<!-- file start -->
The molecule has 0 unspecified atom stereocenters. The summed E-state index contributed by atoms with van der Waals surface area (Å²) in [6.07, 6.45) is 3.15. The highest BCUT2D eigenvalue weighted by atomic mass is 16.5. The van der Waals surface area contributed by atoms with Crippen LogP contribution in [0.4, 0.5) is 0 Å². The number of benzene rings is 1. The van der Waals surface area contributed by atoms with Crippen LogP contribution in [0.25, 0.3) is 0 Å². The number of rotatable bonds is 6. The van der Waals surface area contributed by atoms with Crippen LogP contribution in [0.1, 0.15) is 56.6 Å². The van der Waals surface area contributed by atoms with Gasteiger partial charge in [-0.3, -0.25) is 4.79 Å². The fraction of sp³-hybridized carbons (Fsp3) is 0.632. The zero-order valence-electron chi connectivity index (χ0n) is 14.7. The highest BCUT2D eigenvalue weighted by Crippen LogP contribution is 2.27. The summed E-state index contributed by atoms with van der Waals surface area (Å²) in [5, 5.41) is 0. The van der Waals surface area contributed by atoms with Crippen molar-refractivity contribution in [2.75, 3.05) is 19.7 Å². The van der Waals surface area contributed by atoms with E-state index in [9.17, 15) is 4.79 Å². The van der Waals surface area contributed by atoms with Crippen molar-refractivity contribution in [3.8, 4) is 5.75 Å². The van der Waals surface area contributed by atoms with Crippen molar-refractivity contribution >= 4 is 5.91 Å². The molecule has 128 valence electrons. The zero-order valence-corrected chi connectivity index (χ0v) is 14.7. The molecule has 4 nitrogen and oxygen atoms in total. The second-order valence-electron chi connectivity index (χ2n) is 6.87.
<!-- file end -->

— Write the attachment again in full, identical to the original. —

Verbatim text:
The molecule has 0 unspecified atom stereocenters. The summed E-state index contributed by atoms with van der Waals surface area (Å²) in [6.07, 6.45) is 3.15. The highest BCUT2D eigenvalue weighted by atomic mass is 16.5. The van der Waals surface area contributed by atoms with Crippen LogP contribution in [0.4, 0.5) is 0 Å². The number of benzene rings is 1. The van der Waals surface area contributed by atoms with Crippen LogP contribution in [0.25, 0.3) is 0 Å². The number of rotatable bonds is 6. The van der Waals surface area contributed by atoms with Crippen LogP contribution in [0.1, 0.15) is 56.6 Å². The van der Waals surface area contributed by atoms with Gasteiger partial charge in [-0.3, -0.25) is 4.79 Å². The fraction of sp³-hybridized carbons (Fsp3) is 0.632. The zero-order valence-electron chi connectivity index (χ0n) is 14.7. The highest BCUT2D eigenvalue weighted by Crippen LogP contribution is 2.27. The summed E-state index contributed by atoms with van der Waals surface area (Å²) in [5, 5.41) is 0. The van der Waals surface area contributed by atoms with Crippen molar-refractivity contribution in [2.75, 3.05) is 19.7 Å². The van der Waals surface area contributed by atoms with E-state index in [9.17, 15) is 4.79 Å². The van der Waals surface area contributed by atoms with Crippen molar-refractivity contribution in [3.8, 4) is 5.75 Å². The van der Waals surface area contributed by atoms with Crippen molar-refractivity contribution >= 4 is 5.91 Å². The molecule has 128 valence electrons. The zero-order valence-corrected chi connectivity index (χ0v) is 14.7. The molecule has 4 nitrogen and oxygen atoms in total. The second-order valence-electron chi connectivity index (χ2n) is 6.87.